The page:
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It takes at least six years to become an NNP, including six years of education (BSN and MSN), plus two years of RN experience usually required to enroll in an MSN program.

Like all nurse practitioners, NNPs can prescribe medications in most states, including controlled substances. In some states, nurse practitioners must work with or under the supervision of a physician to prescribe controlled substances.

AANP survey results reported a 2019 median annual base of $122,500 and median annual total compensation of $130,500. Allowances vary by geographic region and workplace setting. NNP salaries are higher in larger communities with higher living costs.

Most NNP jobs are in hospital inpatient settings, usually in NICUs. Some NNPs work in community or clinic settings, typically assisting families in caring for a baby after discharge from the NICU.

How Much Does A Neonatal Nurse Practitioner Make An Hour?

Elizabeth Clark (Poon) is a board-certified family nurse practitioner who provides primary and urgent care to the pediatric population. He earned his BSN and MSN from the University of Miami.

Whether you’re looking to get your pre-license degree or take the next step in your career, the education you need may be more affordable than you think. Find the right nursing program for you. After entering the field, registered nurses (RNs) gain experience working with a variety of patient groups. After gaining that experience, some nurses choose to further their careers by specializing in a particular healthcare area or patient category.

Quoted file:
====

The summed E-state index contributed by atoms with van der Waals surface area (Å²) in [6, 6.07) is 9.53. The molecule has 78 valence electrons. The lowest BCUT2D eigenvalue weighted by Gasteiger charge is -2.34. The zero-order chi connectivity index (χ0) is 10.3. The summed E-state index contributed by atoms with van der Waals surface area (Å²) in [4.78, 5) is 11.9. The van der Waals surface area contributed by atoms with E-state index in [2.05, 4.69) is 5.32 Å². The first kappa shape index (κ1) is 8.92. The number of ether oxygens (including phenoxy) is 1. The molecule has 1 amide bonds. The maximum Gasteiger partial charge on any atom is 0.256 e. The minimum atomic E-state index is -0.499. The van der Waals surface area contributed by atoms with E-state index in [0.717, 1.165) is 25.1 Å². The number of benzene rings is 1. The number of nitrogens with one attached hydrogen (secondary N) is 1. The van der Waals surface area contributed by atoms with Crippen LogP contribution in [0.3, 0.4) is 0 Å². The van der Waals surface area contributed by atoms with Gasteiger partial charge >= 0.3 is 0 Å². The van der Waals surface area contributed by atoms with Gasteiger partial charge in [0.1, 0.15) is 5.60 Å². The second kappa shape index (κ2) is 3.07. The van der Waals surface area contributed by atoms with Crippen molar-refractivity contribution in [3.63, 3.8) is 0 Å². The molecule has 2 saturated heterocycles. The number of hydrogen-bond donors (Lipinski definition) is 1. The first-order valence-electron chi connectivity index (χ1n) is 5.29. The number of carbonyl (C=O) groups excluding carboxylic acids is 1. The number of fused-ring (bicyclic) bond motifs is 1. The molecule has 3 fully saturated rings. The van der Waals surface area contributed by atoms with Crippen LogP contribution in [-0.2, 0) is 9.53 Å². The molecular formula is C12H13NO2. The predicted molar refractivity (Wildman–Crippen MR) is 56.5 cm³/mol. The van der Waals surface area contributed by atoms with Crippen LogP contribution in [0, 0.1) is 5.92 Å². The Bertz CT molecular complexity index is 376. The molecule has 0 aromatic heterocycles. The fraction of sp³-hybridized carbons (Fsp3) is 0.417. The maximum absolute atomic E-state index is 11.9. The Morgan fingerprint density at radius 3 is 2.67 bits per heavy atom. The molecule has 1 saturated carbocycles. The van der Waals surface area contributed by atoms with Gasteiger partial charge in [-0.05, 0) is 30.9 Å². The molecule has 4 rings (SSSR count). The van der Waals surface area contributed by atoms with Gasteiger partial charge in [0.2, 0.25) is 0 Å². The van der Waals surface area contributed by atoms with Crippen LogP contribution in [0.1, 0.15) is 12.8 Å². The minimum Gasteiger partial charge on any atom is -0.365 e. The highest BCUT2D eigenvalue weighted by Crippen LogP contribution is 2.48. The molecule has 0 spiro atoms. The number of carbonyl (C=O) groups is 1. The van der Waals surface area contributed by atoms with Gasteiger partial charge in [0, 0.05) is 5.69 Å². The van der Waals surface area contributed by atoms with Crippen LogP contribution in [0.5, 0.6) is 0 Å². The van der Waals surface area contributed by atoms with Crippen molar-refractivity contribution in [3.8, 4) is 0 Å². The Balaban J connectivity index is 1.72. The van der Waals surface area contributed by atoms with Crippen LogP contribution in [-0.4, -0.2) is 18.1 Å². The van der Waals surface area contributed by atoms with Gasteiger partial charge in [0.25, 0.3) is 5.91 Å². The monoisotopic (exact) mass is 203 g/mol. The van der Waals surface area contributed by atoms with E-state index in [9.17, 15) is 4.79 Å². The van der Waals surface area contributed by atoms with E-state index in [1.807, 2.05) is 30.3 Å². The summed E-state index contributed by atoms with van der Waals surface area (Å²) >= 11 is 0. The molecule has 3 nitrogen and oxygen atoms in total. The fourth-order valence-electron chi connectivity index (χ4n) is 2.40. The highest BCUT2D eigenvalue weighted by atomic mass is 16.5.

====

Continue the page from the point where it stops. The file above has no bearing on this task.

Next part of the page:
However, for each nursing specialty, you can expect a unique set of job responsibilities, work environments, and patient populations. Furthermore, each specialization comes with its own educational and licensing requirements.

This article will focus on nursing specialists who help expectant mothers safely and successfully deliver their newborns, newborns, neonatal nurse practitioners.

Neonatal Nursing (nnp & Cns)

If you enjoy working with mothers and their newborns, this guide will explore the role of a neonatal nurse, their job responsibilities, salary*, and educational requirements.

ANeonatal nurse practitioner is an advanced practice registered nurse (APRN) with an advanced degree in nursing. Neonatal nurse practitioners provide care to newborns and families when the newborn’s health condition requires more care than a standard post-natal ward can provide.

Neonatal nurses care for newborns and their families. They work with newborns who are born with any health problems such as birth defects, premature birth, or heart defects. They work closely with physicians and other health care team members to provide medical treatment and counseling for their patients and their families.

Neonatal nurses also care for sick or premature babies in the neonatal intensive care unit (NICU) by administering oxygen, medications and other basic procedures.

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The NICU has four levels. Each level represents the level of care needed for the infant. The first level is designed for relatively healthy newborns, while the fourth level is for infants with severe conditions.